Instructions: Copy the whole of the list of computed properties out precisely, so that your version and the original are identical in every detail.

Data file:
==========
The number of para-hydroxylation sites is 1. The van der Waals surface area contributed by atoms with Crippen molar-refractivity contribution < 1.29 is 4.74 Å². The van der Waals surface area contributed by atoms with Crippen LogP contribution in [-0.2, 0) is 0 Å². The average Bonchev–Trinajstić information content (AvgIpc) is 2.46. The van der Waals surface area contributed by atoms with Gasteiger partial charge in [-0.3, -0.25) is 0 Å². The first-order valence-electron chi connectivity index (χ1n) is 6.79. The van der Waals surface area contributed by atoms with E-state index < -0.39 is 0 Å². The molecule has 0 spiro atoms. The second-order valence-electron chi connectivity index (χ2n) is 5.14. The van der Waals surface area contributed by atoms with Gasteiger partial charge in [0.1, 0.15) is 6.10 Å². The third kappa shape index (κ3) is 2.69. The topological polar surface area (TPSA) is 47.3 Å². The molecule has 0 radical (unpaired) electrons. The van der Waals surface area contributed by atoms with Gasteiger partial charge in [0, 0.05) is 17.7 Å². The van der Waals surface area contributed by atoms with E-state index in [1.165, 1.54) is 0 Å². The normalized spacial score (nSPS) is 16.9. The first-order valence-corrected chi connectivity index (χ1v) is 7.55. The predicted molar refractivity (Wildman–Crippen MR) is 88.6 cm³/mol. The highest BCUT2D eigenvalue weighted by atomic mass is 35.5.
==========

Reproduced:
The number of para-hydroxylation sites is 1. The van der Waals surface area contributed by atoms with Crippen molar-refractivity contribution < 1.29 is 4.74 Å². The van der Waals surface area contributed by atoms with Crippen LogP contribution in [-0.2, 0) is 0 Å². The average Bonchev–Trinajstić information content (AvgIpc) is 2.46. The van der Waals surface area contributed by atoms with Gasteiger partial charge in [-0.3, -0.25) is 0 Å². The first-order valence-electron chi connectivity index (χ1n) is 6.79. The van der Waals surface area contributed by atoms with E-state index < -0.39 is 0 Å². The molecule has 0 spiro atoms. The second-order valence-electron chi connectivity index (χ2n) is 5.14. The van der Waals surface area contributed by atoms with Gasteiger partial charge in [0.1, 0.15) is 6.10 Å². The third kappa shape index (κ3) is 2.69. The topological polar surface area (TPSA) is 47.3 Å². The molecule has 0 radical (unpaired) electrons. The van der Waals surface area contributed by atoms with Gasteiger partial charge in [0, 0.05) is 17.7 Å². The van der Waals surface area contributed by atoms with E-state index in [1.165, 1.54) is 0 Å². The normalized spacial score (nSPS) is 16.9. The first-order valence-corrected chi connectivity index (χ1v) is 7.55. The predicted molar refractivity (Wildman–Crippen MR) is 88.6 cm³/mol. The highest BCUT2D eigenvalue weighted by atomic mass is 35.5.